When a student moves from one public school to another they are counted in the student population of the school they moved to.  


Per pupil funds -- the amount of local and state funding provided to each public school based on the number of students in the public school (that includes traditional schools as well start-up and conversion charters because they ARE public schools) -- should be the same amount for each counted student (i.e., per [each] pupil).  


New state law allows school district central offices to withhold up to 3% of the per pupil funding for a charter school for services ACTUALLY PROVIDED to the charter school (start-up or conversion).

JBBrown1968
JBBrown1968

@PatandMike @JBBrown1968


I am aware of the propaganda. What I want to know is, when will it ever be enough for the entitled rich or poor? When enough students take the fte money to another school. The primary school will be labeled a needs improvement school and the state will spend thousands of dollars in remediation. The Charter school will decide that's not fair our computers are almost a month old, we need.......hand-out! It goes on and on and taxes will go up.

Respectfully, students with both parents involved in his or her child's life will do better in any school.

Respectfully, what makes a charter school better in your opinion? I am not against Charter schools if they improve achievement. I am just not convinced any have in the long run. Finally, I know many public school teachers (I am not a teacher)that work in public charter schools and It's only advantage one hundred dollars more per student and that does not go to the classroom.

EdJohnson
EdJohnson

@bu2

And I just don’t understand how you can with a straight face say “People get in by lottery if there is enough room.  Everyone in the district can apply” somehow equates to being “public.” 

Well, actually, I do understand: status quo ideology driven by a narrow concept of self-interest, economism and even Darwinism.

EdJohnson
EdJohnson

@DekalbInsideOut


Yep, charter schools are essentially private schools.  So let’s at least appreciate @MoFaux for being honest on that point.  Moreover, haven’t you heard Washington State Supreme Court rule “charter schools aren’t ‘common schools’ because they’re governed by appointed rather than elected boards” … and “money that is dedicated to common schools is unconstitutionally diverted to charter schools,” just as you say?

It’s amazing anyone would promote maintaining the status quo by spouting the “charter schools are public schools” ideology.

bu2
bu2

@EdJohnson @DekalbInsideOut


So there's no example.


People get in by lottery if there is enough room.  Everyone in the district can apply.  I don't know how you can with a straight face call International Community School or Tapestry Public Charter School "private" schools.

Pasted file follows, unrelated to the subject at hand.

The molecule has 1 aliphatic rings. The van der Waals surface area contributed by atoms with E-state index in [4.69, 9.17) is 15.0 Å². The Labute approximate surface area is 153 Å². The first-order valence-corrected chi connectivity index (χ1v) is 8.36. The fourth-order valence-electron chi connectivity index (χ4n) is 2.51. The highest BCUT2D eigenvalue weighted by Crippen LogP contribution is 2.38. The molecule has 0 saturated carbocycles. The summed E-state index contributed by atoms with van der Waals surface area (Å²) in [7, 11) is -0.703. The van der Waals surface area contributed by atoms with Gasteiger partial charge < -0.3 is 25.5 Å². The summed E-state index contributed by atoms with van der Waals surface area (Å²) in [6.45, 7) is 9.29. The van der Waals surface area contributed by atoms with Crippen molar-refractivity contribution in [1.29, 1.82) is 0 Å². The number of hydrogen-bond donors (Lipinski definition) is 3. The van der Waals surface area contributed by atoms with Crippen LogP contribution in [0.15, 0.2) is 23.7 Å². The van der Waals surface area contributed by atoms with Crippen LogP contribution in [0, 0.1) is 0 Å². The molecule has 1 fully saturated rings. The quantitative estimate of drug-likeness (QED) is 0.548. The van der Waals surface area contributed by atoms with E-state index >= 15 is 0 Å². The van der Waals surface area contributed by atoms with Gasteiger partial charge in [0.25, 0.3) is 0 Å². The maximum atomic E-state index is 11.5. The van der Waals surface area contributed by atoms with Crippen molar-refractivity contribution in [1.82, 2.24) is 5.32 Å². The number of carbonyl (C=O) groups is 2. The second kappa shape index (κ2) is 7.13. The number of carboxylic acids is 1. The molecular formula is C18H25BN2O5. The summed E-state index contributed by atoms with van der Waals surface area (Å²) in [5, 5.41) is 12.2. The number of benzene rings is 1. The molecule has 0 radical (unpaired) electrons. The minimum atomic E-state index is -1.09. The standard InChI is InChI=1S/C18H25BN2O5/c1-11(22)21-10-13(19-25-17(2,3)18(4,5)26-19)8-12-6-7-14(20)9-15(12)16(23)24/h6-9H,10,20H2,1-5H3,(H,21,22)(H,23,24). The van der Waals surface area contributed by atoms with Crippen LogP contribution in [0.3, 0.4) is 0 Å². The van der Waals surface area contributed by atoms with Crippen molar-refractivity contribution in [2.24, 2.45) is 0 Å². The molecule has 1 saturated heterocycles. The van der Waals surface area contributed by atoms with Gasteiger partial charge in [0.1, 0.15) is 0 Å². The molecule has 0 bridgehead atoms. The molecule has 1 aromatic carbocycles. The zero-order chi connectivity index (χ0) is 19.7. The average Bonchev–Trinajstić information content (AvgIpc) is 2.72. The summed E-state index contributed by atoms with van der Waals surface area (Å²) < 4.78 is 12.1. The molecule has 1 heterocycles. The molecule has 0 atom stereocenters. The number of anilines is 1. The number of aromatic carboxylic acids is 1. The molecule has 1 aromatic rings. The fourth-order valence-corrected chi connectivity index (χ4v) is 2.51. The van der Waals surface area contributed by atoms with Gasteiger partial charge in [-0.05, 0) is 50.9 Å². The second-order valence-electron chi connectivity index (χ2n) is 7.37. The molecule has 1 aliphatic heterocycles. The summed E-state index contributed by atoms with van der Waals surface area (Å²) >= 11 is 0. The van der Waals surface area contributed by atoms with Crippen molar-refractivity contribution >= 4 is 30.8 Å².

AvgGeorgian
AvgGeorgian

The legislature could easily force systems to spend a certain large percent of Ed. $ in the classroom but they refuse to do it. Why? Maybe because that would limit charter profits.

bu2
bu2

@AvgGeorgian


Actually, the state does do this.  I think the figure is 65%.  DeKalb is below that and has had to ask the state for a waiver the last two years.

class80olddog
class80olddog

@AvgGeorgian @bu2 You are correct - just like Common Core Standards - if they are not enforced, they mean nothing,  Georgia should rigidly enforce the 65% rule, and if DeKalb does not comply, remove the Board members again.

PatandMike
PatandMike

@AvgGeorgian All charter schools -- conversion charter schools and start-up charter schools are public schools.


All charter schools -- conversion charter schools and start-up charter schools -- are NON-profits.  Check their listing on the Georgia Secretary of State's website.

AvgGeorgian
AvgGeorgian

@PatandMike @AvgGeorgian


Are you really ignoring for profit charter school management companies that manage non-profit? You do know non-profit is more of a tax term?

Mandella88
Mandella88

I challange Stan Jester to come here to this blog and publically state whether or not he had ANY knowledge whatsoever of the content of the emails between DeKalb's Superintendent and the DOE prior to the DeKalb Board meeting on September 14, 2015, keeping in mind that any open records request of the school board or DOE staff will show the truth.....

I know he and his wife read this blog, but I bet he won't post anything at all.

I wonder why?

Mandella88
Mandella88

Mr Jester, we are still WAITING FOR YOUR RESPONSE....


I'll tell you what - I'll give him 24 more hours, then I'm going to tell how you have all been fooled.  Maureen, hopefully, you will follow-up.....

PatandMike
PatandMike

@StanJester @Mandella88 Stan, are you kidding or what?  It very much looks like you are trying to dodge the question.  This is America, Stan.  Land of free speech.  Speak for yourself and just answer Mandella88's question:  

Did you or did you not have a copy of the required revisions in DeKalb County Schools "updated" charter schools policy prior to the most recent school board meeting?  If so, when did you get it?


We also want to know, did you or did you not know, prior to the most recent school board meeting, that what Green termed "suggestions" were required revisions to comply with state law?


WHAT did YOU know, Stan, and WHEN did you know it?

bu2
bu2

@DekalbInsideOut

This is all pretty disturbing.  Its hard to see how they can keep getting superintendents like that.